Tanvi Nigam is a food enthusiast who can be found at the trendiest restaurants on weekends! She is currently working with the Food 2.0 Conference which will focus on the latest trends in food & beverages, manufacturing tools and techniques, how to avoid scams and fraud in the F&B industry, and much, much more.
Environmental impacts, increasing needs of sustainability, and consumer concerns have driven individuals and brands to put efforts into the use of bio-based materials that are obtained from renewable sources and can potentially as alternatives to petroleum-derived materials for packaging applications on market. Recent developments indicate the rising prospects of naturally derived resources and their contribution to the production of industrial products.
There are numerous biodegradable, compostable, and bio-based packaging initiatives introduced to the market worldwide. Although many of the listed initiatives are still under development and yet to be on supermarket shelves, other solutions, such as sugar cane and bamboo, are already in use. In any case, experts claim that bio-based polymers in food packaging are the wave of the future.
While start-ups are working on a variety of solutions for the packaging sector, experts are looking into emerging technologies. Here are a few promising bio-based materials solutions.
Polylactic acid (PLA) is a category of bio-based polymeric packaging materials that offer high performance and elasticity. It is primarily used in the food and industrial packaging sectors. As a result of eco-friendly fermentation, it originates from renewable resources.
Lignin is an organic polymer that increases the barrier properties of end products, especially against UV rays. It is a good choice in terms of supply materials for producing bags, packaging films, and coatings because of its moderate thermal stability and biodegradability.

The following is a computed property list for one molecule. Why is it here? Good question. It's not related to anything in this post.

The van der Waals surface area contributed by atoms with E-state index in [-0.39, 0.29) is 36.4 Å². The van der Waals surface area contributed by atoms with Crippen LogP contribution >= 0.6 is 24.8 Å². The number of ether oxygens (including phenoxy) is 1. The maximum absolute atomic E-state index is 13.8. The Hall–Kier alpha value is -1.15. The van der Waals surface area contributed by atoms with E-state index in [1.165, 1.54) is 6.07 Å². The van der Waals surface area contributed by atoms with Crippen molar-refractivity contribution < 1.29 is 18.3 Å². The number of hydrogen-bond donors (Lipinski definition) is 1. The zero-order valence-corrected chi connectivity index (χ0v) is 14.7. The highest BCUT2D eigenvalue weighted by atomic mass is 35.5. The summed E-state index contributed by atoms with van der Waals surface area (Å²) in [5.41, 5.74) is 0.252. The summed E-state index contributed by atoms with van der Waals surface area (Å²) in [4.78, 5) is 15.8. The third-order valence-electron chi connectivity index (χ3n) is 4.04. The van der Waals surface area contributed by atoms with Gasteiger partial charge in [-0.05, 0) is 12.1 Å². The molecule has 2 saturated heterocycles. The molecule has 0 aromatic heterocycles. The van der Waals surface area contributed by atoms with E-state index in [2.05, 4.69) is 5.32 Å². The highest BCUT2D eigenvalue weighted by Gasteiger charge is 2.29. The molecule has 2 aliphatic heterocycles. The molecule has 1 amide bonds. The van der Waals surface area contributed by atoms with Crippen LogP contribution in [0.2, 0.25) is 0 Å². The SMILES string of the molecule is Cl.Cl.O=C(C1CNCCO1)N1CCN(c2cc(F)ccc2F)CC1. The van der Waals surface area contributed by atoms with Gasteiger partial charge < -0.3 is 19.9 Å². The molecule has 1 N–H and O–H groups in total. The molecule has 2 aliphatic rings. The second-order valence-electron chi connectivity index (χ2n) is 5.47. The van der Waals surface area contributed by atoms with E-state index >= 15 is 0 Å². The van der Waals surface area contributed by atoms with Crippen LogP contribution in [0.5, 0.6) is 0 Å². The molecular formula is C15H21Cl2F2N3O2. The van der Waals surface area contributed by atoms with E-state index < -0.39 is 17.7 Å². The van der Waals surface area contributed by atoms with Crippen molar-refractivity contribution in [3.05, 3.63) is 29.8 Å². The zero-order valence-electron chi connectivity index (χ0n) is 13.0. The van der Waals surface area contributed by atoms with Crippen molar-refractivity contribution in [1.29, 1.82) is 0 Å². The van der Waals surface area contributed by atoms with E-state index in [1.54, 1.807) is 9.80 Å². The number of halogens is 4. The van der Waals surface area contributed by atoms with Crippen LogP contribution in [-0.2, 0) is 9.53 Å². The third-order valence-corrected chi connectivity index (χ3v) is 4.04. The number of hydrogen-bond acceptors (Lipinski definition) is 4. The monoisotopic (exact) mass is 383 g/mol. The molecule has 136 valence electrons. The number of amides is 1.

Unlike fossil fuels-based PET packaging, Bio-Polyethylene Terephthalate (Bio-PET) finds its base in the use of plants and biomass even though they have the same molecular structure. With the help of increased renewable content, Bio-PET is more suitable for recycling when compared to traditional PET as it offers a better eco-balance by emitting less carbon.
Limestone is a natural mineral substance and despite being associated with the sedimentary rock origin, it adds durability and barrier protection to plastic and paper-based packaging. Moreover, this solution degrades back to its original form and does not deprive food crops or comprise harmful artificial chemicals. Combines with technology, it enables proper thermal processing while ensuring recyclability and biodegradation.
Starch is the most easily available form of solution which originates from abundant renewable supplies of potatoes and corn. In addition, starch is also suitable for blending with other polymers. It has superior thermal processing characteristics making it eligible for different formations, such as usual packaging-related processes of film extrusion, blowing, vacuum, and the likes. With decent temperature resistance and insulation, starch can be used for tableware and food packaging.
These are a few promising examples of bio-based material. However, there is a long list of other solutions that companies and individuals use or will use in the upcoming years. It is high time for key stakeholders to take a step towards running a successful business while adhering to climate change prevention policies. The Food 2.0 Conference will focus on the latest trends as well as work on the solutions for the challenges faced by the industry.